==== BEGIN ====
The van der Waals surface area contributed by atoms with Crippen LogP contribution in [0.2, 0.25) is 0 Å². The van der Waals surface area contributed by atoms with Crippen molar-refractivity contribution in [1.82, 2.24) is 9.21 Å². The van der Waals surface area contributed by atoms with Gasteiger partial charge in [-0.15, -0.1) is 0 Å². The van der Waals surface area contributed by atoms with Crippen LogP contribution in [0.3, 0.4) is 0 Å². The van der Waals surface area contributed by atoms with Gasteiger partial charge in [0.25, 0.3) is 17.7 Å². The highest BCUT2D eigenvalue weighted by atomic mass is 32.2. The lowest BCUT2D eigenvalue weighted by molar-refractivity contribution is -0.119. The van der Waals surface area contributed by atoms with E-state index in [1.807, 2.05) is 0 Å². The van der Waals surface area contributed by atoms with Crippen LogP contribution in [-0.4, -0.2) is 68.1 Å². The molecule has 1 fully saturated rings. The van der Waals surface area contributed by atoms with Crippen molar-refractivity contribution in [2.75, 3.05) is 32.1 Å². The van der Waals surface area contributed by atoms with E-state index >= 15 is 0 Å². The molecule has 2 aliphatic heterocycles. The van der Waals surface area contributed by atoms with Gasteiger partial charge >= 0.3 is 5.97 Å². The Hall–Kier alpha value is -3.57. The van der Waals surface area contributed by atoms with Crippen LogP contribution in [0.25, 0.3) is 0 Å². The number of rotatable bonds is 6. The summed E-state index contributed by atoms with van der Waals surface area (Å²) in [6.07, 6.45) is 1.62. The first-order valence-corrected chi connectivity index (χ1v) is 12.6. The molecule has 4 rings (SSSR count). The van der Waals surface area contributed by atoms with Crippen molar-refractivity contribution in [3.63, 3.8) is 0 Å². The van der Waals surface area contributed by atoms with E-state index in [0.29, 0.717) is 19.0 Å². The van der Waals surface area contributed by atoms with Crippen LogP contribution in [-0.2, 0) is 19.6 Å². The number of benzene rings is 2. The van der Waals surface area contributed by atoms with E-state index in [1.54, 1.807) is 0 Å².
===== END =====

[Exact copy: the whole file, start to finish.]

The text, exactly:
The van der Waals surface area contributed by atoms with Crippen LogP contribution in [0.2, 0.25) is 0 Å². The van der Waals surface area contributed by atoms with Crippen molar-refractivity contribution in [1.82, 2.24) is 9.21 Å². The van der Waals surface area contributed by atoms with Gasteiger partial charge in [-0.15, -0.1) is 0 Å². The van der Waals surface area contributed by atoms with Crippen LogP contribution in [0.3, 0.4) is 0 Å². The van der Waals surface area contributed by atoms with Gasteiger partial charge in [0.25, 0.3) is 17.7 Å². The highest BCUT2D eigenvalue weighted by atomic mass is 32.2. The lowest BCUT2D eigenvalue weighted by molar-refractivity contribution is -0.119. The van der Waals surface area contributed by atoms with E-state index in [1.807, 2.05) is 0 Å². The van der Waals surface area contributed by atoms with Crippen LogP contribution in [-0.4, -0.2) is 68.1 Å². The molecule has 1 fully saturated rings. The van der Waals surface area contributed by atoms with Crippen molar-refractivity contribution in [2.75, 3.05) is 32.1 Å². The van der Waals surface area contributed by atoms with E-state index >= 15 is 0 Å². The molecule has 2 aliphatic heterocycles. The van der Waals surface area contributed by atoms with Gasteiger partial charge >= 0.3 is 5.97 Å². The Hall–Kier alpha value is -3.57. The van der Waals surface area contributed by atoms with Crippen LogP contribution in [0.25, 0.3) is 0 Å². The number of rotatable bonds is 6. The summed E-state index contributed by atoms with van der Waals surface area (Å²) in [6.07, 6.45) is 1.62. The first-order valence-corrected chi connectivity index (χ1v) is 12.6. The molecule has 4 rings (SSSR count). The van der Waals surface area contributed by atoms with Crippen molar-refractivity contribution in [3.63, 3.8) is 0 Å². The van der Waals surface area contributed by atoms with E-state index in [0.29, 0.717) is 19.0 Å². The van der Waals surface area contributed by atoms with Crippen LogP contribution in [-0.2, 0) is 19.6 Å². The number of benzene rings is 2. The van der Waals surface area contributed by atoms with E-state index in [1.54, 1.807) is 0 Å².